How Twitter Helped Japan

It has been horrible to hear the news of Japan's crippling 8.9 earthquake and the threats and aftershocks that have followed. As a Bay Area resident, earthquakes are top of mind and you just hope another "big one" will never come. Imagine the look on my face when my husband showed me the video he took from our porch of the tsunami wave that traveled from Japan and swept our city's bay a mere 14 hours later. I was in complete disbelief. A wave created from an earthquake in Japan sent all the way to California? Mother Nature has shown us again that she is not to be tested.

There have been many stories in the news about social media and the role it's played since the earthquake. Victims of the quake and families of victims have turned to social media to find loved ones, search for the missing and bring attention to further threats from nuclear power plant explosions to local fires. Without a doubt, Twitter's been a front runner in this story. The average number of tweets on a given day is around 37 million. On the day of the quake, more than 117 millions tweets hit the Web. Moreover, more than 572,000 new Twitter accounts have been created since the quake. Those numbers are staggering. 

Instances like these remind me of why I love social media. In addition to the opportunity if creates for marketers to engage in a dialogue with consumers and build relationships, it also bring us — the world — closer together. Social media has turned an incident from the other side of the world into feeling like it was in my own backyard. Now, that's pretty powerful. Show your support to victims and see what others are saying, use #HelpJapan and/or #PrayForJapan in your next tweet.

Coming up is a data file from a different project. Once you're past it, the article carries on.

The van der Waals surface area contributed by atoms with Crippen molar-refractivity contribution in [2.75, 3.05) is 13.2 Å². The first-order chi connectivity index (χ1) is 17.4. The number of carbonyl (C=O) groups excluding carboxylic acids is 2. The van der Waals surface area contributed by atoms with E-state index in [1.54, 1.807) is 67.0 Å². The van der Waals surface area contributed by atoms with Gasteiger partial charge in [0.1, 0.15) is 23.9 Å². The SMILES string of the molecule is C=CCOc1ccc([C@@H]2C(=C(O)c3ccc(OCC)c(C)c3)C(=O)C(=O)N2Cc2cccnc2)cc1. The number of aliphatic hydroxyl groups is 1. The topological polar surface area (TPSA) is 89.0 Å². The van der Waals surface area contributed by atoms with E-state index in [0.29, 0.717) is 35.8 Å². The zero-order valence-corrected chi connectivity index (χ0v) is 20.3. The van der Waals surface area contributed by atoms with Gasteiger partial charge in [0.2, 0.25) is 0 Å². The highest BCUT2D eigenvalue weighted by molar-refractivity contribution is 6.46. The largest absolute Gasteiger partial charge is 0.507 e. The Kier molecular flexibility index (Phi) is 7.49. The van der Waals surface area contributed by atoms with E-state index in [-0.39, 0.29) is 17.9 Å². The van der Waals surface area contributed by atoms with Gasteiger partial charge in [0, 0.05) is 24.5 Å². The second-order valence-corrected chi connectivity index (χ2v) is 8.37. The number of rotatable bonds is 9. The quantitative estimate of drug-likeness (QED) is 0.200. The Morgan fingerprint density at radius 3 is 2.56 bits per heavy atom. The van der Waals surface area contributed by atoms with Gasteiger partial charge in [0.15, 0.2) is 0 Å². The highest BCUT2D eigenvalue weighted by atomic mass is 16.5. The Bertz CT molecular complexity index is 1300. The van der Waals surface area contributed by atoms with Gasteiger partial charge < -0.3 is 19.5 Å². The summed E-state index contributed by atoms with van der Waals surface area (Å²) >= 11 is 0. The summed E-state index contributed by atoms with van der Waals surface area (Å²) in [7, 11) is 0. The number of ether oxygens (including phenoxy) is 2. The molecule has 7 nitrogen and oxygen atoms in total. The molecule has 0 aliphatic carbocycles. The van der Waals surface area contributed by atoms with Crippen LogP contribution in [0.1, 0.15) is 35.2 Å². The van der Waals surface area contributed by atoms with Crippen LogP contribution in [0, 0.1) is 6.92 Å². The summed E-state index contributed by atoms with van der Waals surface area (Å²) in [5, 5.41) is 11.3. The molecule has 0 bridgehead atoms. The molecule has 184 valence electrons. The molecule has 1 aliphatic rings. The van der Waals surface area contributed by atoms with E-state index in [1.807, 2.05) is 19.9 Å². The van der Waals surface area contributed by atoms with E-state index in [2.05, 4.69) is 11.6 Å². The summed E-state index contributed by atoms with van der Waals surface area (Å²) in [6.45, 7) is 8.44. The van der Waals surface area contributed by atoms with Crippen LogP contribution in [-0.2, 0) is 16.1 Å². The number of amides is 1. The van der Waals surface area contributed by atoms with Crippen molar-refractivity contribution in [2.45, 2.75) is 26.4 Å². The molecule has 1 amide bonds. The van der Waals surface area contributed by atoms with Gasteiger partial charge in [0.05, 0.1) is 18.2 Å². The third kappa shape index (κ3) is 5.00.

How selective a look....

'Pearl Harbor' also was a trending topic that day on Twitter - because a lot of Americans chose to see this as a retribution from God /Karma for the attack of the Japanese on Perl Harbor.
Of course a greater outrage came from the world on those who did this.

Please don't be too selctive in your showing what social entails: it brings out the best and the worst!

Where to begin...

This is a stunningly mis-guided and unfortunate post.

First, "How Twitter Saved Japan"?! Mindful this is a family marketing blog I will still hazard an incredulous "WTF?"

With every hour we learn of the increasingly disastrous developments there, with possible nuclear meltdown, thousands of bodies just now washing ashore, crammed shelters filling with cold, hungry and desperate citizens --- and a Forrester analyst is touched sufficiently by her view of the ripple effect washing ashore in safe San Francisco to tweet a relief hashtag and suggesting Twitter is "saving japan"?

Secondly, was your Twitter account on the fritz during the Iranian Green revolution? The twin Haiti disasters? The Egyptian uprising?

Sometimes, and I speak from experience, it is well worth saying nothing at all.

Thom Kennon | @tkennon |

Feedback on Title

All, thanks for the feedback. I have changed the title. Only good intentions implied in this post so my apologies. Thanks you very much for reading and sharing your honest opinions. I encourage you to reach out to me directly if you would care to discuss further. Thanks. Elizabeth

Social media was the saver

Ya actually i heard about the news of the social media sites helping to put updates on them when japan was literally covered in fumes and destruction.Actually there was no contact through land lines and mobiles,so people just put the updates on Facebook and twitter for their friends and relatives that they are safe.